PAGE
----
Design Inc’s event and venue marketing clinic
5th August 2010
Frank Norman, Design Inc’s Client Services Director and event and venue marketing specialist commented “I look forward to sharing some of my insights, thoughts and suggestions on the future and trends of the events industry.”
He continues, “The big question still being asked is, how is the industry performing? In response he quotes “The 2nd quarter of this year has started to see some momentum with the increase of confirmed events, an increase in new venues and venue refurbishments and more importantly the green light for the release of funds for event budgets”
Further adding, “ However we are still in unsure times and no doubt there will still be some casualties ahead, for example with Sound London becoming the latest venue to follow the unfortunate trend of nightclubs in trouble by going into administration. But companies that invest in event and venue marketing are likely to be rewarded for their efforts and increase their clientele, raise their profile and secure bookings”
Q. Has the event industry suffered from budget cuts in both the private and now public sectors?
A. The continued financial scene has meant that budgets are tighter and negotiations will be stronger. Smaller venues and a new generation of venue spaces have been given the opportunity to rattle the older, established venues who have had it too easy for too long. In some cases there is definitely a change in the perspective of the client/supplier relationship and a new approach required. Venues sometimes fail to recognise the real value of the creative elements that needs to be invested in the lead up to winning business.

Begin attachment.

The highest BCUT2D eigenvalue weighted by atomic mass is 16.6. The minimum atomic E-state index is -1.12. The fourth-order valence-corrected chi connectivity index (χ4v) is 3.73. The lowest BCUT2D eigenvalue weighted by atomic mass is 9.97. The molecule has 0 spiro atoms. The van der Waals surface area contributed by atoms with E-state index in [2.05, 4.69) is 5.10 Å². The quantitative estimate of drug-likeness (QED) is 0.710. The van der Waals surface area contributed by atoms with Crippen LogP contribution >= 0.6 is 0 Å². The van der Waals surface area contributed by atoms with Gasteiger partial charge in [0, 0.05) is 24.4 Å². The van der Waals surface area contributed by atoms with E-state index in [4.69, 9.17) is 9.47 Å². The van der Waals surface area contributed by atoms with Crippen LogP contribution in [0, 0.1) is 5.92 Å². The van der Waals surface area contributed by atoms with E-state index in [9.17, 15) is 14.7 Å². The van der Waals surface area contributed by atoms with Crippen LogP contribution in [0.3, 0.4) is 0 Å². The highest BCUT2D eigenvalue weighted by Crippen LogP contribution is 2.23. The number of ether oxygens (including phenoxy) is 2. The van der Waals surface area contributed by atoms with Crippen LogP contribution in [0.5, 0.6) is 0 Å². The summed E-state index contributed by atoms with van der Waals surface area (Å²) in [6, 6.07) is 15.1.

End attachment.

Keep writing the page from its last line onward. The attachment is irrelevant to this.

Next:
From the point of view from an ex-Events Manager, it is not always the costs that affect the decisions around where to host events. It can also very much depend on how a venue engages with their audiences from first time contact to post event evaluation and markets & advertises themselves through the quality of their communication tools such as websites, promotional literature, direct & email marketing pieces etc.
Leaving that compelling first impression can do wonders for the confidence and trust of the event organiser to know that this is a venue who are professional, experienced and can cater for all aspects of the event.
Venues such as The Business Design Centre has invested heavily in its website and a newsletter to keep its customers informed. “It’s an important way to build relationships with organisers,” says BDC head of venue sales Graham Stephenson. The north London venue also hosts social events for organisers so they get to know the venue.
In an effort to generate awareness in London, one London venue had branded two black cabs following an overhaul of the venues’ customer and event marketing last year. Bespoke campaigns are now tailored to the individual needs of organisers. The strategy has seen the venue awarded a respected Business Superbrand title by independent brand analyst SuperBrands, alongside household names such as Shell, Samsung and Rolls-Royce.